Table of Contents

Handbook of the International Political Economy of Migration

Handbook of the International Political Economy of Migration

Handbooks of Research on International Political Economy series

Edited by Leila Simona Talani and Simon McMahon

This Handbook discusses theoretical approaches to migration studies in general, as well as confronting various issues in international migration from a distinctive international political economy perspective. It examines migration as part of a global political economy whilst addressing the theoretical debate relating to the capacity of the state to control international migration and the so called ‘policy gap’ or ‘gap hypothesis’ between migration policies and their outcomes.

Chapter 10: The expat-sensitive state? Globalization, development, and the shifting loci of transmigrant resources

William J. Haller

Subjects: development studies, migration, politics and public policy, human rights, international politics, political economy, social policy and sociology, migration

Extract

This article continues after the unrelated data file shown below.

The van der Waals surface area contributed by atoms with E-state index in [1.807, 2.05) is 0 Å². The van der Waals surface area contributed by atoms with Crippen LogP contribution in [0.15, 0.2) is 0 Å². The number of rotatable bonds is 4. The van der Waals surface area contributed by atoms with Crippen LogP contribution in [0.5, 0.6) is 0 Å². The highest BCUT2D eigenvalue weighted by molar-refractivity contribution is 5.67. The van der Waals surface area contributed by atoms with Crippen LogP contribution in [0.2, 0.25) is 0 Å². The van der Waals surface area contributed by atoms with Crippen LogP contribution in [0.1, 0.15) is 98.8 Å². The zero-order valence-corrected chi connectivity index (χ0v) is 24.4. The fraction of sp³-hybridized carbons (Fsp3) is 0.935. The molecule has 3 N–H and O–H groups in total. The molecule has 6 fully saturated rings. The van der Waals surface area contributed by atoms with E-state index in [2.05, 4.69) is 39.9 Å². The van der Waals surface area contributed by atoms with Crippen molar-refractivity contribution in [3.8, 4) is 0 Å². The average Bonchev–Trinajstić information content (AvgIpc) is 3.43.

There is no comprehensive inventory of the various policies of migrant sending states towards their expat nationals living and working overseas in the academic literature. Likewise, there is very little systematic cross-national analysis of their evolution, application and effectiveness. There have been positions staked out by various policy analysts on the impact of emigration on development processes and prospects of migrant sending countries such as ‘brain drain’ (e.g. Bhagwati and Hamada 1974; Adams 2003; Beine et al. 2001) and ‘brain circulation’ (e.g., Saxenian 2002, 2005; Tung 2008), particularly as regards migrant remittances. During the past 20 years, the volume of remittances to developing economies has grown sixfold, from $56 billion in 1995 to $334 billion in 2010 (UNDP 2011), not including the share of unrecorded remittance flows transferred via informal economic channels (IOM 2013). These figures now surpass intergovernmental foreign aid transfers and, for some countries, represent their single largest source of capital inflows. A large literature has accumulated on the changing institution of the state under the evolving conditions of globalization. Since the 1990s various scholars have predicted the erosion of the state as an institutional form, resulting from the behavior of footloose capital relentlessly seeking the lowest rents, creating a downward spiral into a global tragedy of the commons; while others have claimed that the nation state as an institution has never been stronger and that we are now in the era of the nation state (Giddens 2008).

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